Early this year, I was awarded a Claude McCarthy Fellowship to undertake original research abroad and attend an international conference. I was delighted to be granted this fellowship and to have the opportunity to travel to New York to spend time at Stony Brook University as a result.
Being a physics graduate, my expertise is in magnetic resonance imaging (MRI), a very powerful and non-harmful imaging modality that’s widely used for clinical diagnosis and biomedical research. The application of MRI for the human eye is a relatively new area, but one in which there has been steady progress over the past few years.
Understanding presbyopia and cataract with MRI
My PhD uses MRI to assess the physiological optics of the crystalline lens and to understand how lens ageing progresses into presbyopia and cataracts. These may sound like two entirely separate topics, but the linkage between MRI and the lens is hydrogen. Hydrogen is the most abundant element in the human body and MRI uses it to generate an image signal, and the eye’s crystalline lens is made up of water and protein, both containing tons of hydrogen. Thus, if we employ reverse engineering to look at the signal intensity in the MRI images, we can gauge the amount of water and protein content that exists in the lens.
The key hypothesis of our research is that the age-related changes of the underlying cellular functions and communication between cells results in lens cells being unable to effectively exchange nutrients.
The Molecular Vision Lab at the University of Auckland, led by Professor Paul Donaldson, is an internationally renowned group that researches the lens, employing a number of talented biologists, physicists, biochemists and engineers. In 2016, our lab, together with the lab led by Professor Thomas White who heads up Stony Brook’s department of physiology and biophysics, was awarded a US National Institute of Health (NIH) grant to establish a collaborative research project to investigate age-related changes in the lens from a cellular level to tissue level. This includes my work in Auckland and the US team’s genetically modified mice model, which employs Stony Brook’s state-of-the-art, 7T pre-clinical (animal) MRI to manipulate different cellular functions within the lens.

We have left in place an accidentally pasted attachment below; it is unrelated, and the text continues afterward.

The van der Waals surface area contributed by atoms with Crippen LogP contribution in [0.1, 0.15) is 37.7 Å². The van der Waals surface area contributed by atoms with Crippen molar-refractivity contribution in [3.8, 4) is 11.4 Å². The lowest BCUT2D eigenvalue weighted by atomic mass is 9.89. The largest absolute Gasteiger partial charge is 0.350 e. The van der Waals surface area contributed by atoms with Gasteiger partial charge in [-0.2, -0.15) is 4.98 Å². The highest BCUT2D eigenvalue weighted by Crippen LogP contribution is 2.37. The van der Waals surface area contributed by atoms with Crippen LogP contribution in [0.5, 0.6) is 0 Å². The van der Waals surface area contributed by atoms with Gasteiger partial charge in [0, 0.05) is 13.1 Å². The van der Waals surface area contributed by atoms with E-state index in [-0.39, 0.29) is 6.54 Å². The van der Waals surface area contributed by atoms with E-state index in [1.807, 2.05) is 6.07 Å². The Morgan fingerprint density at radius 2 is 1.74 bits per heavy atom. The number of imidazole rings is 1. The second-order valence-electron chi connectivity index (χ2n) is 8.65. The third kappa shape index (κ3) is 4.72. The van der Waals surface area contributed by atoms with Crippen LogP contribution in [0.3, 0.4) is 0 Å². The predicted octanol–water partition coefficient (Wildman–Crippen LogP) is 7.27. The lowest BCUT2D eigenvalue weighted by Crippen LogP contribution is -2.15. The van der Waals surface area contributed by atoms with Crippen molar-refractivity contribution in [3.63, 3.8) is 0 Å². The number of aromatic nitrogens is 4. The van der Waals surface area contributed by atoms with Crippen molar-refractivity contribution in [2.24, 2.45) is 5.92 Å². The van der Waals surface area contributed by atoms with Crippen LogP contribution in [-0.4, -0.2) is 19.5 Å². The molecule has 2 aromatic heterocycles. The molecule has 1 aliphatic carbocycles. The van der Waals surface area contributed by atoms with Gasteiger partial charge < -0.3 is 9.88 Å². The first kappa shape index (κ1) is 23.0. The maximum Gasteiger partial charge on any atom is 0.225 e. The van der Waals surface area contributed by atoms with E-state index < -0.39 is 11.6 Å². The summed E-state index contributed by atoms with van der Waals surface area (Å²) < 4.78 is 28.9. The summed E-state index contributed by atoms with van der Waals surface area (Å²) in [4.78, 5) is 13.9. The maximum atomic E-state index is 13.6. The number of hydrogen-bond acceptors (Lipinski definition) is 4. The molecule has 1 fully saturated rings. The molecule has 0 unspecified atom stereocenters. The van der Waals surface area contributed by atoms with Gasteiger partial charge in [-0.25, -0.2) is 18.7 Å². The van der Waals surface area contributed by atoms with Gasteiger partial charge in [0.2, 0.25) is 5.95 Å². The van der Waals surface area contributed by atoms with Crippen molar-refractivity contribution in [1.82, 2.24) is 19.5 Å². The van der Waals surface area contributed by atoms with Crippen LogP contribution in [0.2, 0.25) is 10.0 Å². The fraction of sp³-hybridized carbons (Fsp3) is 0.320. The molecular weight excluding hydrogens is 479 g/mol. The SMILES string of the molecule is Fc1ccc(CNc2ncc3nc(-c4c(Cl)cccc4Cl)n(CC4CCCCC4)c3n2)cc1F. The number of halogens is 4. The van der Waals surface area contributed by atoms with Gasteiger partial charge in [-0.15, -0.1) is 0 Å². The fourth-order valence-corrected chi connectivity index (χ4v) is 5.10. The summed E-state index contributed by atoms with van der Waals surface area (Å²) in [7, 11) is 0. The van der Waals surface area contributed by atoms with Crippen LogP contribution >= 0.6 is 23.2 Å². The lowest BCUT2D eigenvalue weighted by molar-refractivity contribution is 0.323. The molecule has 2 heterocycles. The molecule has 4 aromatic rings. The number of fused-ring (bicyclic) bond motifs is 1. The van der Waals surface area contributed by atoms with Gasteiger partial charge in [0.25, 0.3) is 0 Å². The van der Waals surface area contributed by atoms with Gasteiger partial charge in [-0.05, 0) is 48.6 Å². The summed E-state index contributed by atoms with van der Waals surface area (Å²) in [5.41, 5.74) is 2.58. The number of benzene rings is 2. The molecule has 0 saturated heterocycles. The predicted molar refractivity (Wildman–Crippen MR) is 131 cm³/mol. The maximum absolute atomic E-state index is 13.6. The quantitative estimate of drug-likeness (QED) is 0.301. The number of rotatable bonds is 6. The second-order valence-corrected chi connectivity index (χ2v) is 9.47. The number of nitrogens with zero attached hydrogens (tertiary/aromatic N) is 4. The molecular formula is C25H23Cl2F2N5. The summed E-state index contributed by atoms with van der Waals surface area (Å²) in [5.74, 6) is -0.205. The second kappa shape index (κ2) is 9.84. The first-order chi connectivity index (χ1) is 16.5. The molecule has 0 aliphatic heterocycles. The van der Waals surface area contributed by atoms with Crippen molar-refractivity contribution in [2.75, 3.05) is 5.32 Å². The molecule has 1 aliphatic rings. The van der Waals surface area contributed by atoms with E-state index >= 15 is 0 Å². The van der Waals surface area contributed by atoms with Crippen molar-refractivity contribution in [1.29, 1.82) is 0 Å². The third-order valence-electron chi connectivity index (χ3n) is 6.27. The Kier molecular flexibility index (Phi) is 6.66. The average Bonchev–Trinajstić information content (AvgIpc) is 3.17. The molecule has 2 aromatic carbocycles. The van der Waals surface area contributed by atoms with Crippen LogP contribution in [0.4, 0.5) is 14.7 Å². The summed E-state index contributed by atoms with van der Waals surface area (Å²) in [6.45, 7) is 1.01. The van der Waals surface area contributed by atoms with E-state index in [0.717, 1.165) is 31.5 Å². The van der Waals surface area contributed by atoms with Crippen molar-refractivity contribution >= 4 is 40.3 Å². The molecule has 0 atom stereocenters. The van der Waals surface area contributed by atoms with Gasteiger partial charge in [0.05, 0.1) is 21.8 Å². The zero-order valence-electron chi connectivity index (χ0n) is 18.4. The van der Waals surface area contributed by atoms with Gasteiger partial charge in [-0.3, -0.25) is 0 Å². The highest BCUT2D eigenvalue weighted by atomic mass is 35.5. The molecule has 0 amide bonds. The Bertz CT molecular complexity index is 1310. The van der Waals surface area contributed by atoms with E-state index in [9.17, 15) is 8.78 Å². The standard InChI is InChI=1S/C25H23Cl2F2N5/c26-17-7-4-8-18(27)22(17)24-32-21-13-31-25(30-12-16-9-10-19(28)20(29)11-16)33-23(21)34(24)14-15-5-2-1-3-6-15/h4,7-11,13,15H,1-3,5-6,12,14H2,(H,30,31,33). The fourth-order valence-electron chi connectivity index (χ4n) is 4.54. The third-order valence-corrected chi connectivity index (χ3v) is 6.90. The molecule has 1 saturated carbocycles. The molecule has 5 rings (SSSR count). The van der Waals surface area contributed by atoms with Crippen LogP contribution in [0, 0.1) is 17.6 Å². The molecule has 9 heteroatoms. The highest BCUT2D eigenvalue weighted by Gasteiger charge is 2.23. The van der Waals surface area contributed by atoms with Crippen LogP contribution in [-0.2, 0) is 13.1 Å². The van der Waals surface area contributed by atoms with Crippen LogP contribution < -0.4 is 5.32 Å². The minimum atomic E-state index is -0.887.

I came to Stony Brook last year to establish the same protocols we use for human studies on their animal MRI and again this year to apply these technologies to image genetically modified mice.
In Prof White’s own words, “We developed MRI protocols to study lens water content and water/protein ratio non-invasively in human subjects. Our observations show that these parameters change in an age-dependent manner and can be used as physiological biomarkers to monitor the onset of age-related nuclear cataract. Extending these studies to genetically engineered mouse models of cataract will help gain mechanistic insight into how lens transport fails with age.”
Initial results look very interesting and exciting and I believe they will help us better understand the mechanism of cataract and provide new insights for cataract research. I hope to publish my results later this year.
The experience: Stony Brook and NY
At first, I was just like a ‘fanboy’ when I saw the MRI machine here and was given the opportunity to work with people whose names I’d only previously seen published!
Stony Brook itself is a small town in Long Island, about one and half hours by train from New York City. Like the small towns near Auckland, life here is quiet and the people are very friendly.
For a Kiwi researcher, this was not only a great opportunity to undertake advanced research, but to expand my horizons. I’m very grateful for this opportunity, and the ‘nightmare’ long distance flight is well worth it!
Wilson Pan is a third year PhD student at the School of Optometry and Vision Science at Auckland University. As well as continuing his work at Stony Brook, the Claude McCarthy Fellowship allowed him to attend this year’s ARVO conference where he presented a poster on his and his colleagues’ work into Measuring the fluid viscosity of vitreous body using MRI.